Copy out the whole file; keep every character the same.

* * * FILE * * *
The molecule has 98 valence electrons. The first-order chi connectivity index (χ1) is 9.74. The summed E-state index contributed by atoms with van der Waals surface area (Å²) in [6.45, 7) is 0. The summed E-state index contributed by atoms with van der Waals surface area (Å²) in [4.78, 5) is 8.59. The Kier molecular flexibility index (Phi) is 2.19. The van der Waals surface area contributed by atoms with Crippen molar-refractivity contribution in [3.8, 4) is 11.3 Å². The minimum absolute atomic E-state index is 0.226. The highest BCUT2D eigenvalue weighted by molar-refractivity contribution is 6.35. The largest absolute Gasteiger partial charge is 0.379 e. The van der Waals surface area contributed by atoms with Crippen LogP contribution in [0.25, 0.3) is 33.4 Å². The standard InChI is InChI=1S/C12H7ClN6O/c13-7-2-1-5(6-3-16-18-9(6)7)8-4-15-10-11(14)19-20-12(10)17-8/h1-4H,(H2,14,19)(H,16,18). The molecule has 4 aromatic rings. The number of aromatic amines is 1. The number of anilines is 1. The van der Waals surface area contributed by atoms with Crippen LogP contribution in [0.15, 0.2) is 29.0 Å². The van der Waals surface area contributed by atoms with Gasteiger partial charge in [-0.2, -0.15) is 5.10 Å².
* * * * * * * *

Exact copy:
The molecule has 98 valence electrons. The first-order chi connectivity index (χ1) is 9.74. The summed E-state index contributed by atoms with van der Waals surface area (Å²) in [6.45, 7) is 0. The summed E-state index contributed by atoms with van der Waals surface area (Å²) in [4.78, 5) is 8.59. The Kier molecular flexibility index (Phi) is 2.19. The van der Waals surface area contributed by atoms with Crippen molar-refractivity contribution in [3.8, 4) is 11.3 Å². The minimum absolute atomic E-state index is 0.226. The highest BCUT2D eigenvalue weighted by molar-refractivity contribution is 6.35. The largest absolute Gasteiger partial charge is 0.379 e. The van der Waals surface area contributed by atoms with Crippen LogP contribution in [0.25, 0.3) is 33.4 Å². The standard InChI is InChI=1S/C12H7ClN6O/c13-7-2-1-5(6-3-16-18-9(6)7)8-4-15-10-11(14)19-20-12(10)17-8/h1-4H,(H2,14,19)(H,16,18). The molecule has 4 aromatic rings. The number of aromatic amines is 1. The number of anilines is 1. The van der Waals surface area contributed by atoms with Crippen LogP contribution in [0.15, 0.2) is 29.0 Å². The van der Waals surface area contributed by atoms with Gasteiger partial charge in [-0.2, -0.15) is 5.10 Å².